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4 Jan 2021

Myanmar: Brands confirm workers have been paid owed severance from Young Clothing after garment workers stage protests following factory closure

In December 2020, 14 garment workers staged protests over owed severance pay from Young Clothing garment factory in Myanmar, after the factory closed in September. The factory employed over 1,000 workers at the time of closure. Workers are calling for full severance pay, in accordance with local labour law.

According to publicly available information, Young Clothing garment factory produces for international brands including Mark's Work Wearhouse, Lidl and s.Oliver.

Business & Human Rights Resource Centre invited Mark's Work Wearhouse, LIDL and s.Oliver to respond. All three companies responded that they had investigated and confirmed owed wages and severance had been paid to the majority of workers by 18 December. Mark's Work Wearhouse confirmed that as of 31 December, 1,171 workers had been paid in full and a remaining 65 workers are in negotiation with the factory’s human resources team for amounts or services (such as helping workers find new jobs in other factories) above and beyond the legally required severance offered. The full responses are included below.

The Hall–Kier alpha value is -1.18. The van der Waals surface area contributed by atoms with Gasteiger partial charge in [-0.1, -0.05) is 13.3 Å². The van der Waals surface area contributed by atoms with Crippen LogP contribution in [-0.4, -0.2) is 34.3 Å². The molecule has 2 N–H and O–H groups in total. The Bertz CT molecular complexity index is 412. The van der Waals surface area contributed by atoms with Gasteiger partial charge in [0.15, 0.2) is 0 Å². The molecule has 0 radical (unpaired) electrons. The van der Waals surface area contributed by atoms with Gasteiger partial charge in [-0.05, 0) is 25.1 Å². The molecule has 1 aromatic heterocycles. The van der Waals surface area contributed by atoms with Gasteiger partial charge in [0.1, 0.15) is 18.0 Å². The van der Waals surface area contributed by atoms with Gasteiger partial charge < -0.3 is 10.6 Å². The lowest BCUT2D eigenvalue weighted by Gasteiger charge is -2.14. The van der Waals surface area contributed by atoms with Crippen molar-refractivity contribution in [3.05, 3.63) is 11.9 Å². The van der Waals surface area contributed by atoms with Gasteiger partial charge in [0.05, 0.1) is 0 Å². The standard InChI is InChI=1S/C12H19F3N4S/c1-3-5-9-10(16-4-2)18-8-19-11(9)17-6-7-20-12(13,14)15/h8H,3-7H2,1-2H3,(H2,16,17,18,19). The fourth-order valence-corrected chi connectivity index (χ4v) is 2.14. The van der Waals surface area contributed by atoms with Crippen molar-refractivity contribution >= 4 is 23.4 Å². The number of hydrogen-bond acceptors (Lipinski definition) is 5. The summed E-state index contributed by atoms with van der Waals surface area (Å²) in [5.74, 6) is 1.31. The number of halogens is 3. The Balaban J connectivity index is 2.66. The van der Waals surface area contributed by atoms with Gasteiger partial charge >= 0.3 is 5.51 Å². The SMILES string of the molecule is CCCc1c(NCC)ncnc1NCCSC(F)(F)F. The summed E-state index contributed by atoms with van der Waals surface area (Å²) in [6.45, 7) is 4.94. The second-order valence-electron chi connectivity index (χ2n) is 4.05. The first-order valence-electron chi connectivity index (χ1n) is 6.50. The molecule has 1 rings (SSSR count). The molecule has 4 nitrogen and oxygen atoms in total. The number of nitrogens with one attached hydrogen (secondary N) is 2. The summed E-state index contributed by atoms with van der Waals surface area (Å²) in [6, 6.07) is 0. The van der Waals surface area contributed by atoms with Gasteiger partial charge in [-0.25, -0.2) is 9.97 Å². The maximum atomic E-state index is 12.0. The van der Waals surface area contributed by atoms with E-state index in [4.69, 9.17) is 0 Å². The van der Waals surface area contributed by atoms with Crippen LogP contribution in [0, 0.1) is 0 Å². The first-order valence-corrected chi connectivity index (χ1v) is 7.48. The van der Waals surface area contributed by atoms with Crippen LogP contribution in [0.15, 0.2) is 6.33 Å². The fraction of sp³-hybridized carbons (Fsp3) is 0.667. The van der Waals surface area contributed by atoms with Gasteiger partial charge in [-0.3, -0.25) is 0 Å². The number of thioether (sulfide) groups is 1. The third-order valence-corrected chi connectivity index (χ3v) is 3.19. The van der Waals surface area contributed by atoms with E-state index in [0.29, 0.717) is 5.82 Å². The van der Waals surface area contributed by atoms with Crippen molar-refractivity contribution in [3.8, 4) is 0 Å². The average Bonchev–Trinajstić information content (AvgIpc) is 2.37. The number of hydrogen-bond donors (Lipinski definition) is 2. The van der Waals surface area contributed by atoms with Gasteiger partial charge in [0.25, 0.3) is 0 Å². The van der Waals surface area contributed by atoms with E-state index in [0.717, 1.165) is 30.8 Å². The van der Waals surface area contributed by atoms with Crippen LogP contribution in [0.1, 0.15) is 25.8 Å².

We also reached out to Muji and Aldi who both confirmed they do not have a relationship with the factory.

This case is featured in BHRRC's report, Wage theft and pandemic profits: The right to a living wage for garment workers, released in March 2021.

Company Responses

Mark's/L'Équipeur Work Wearhouse (part of Canadian Tire) View Response
s.Oliver (part of s.Oliver Group) View Response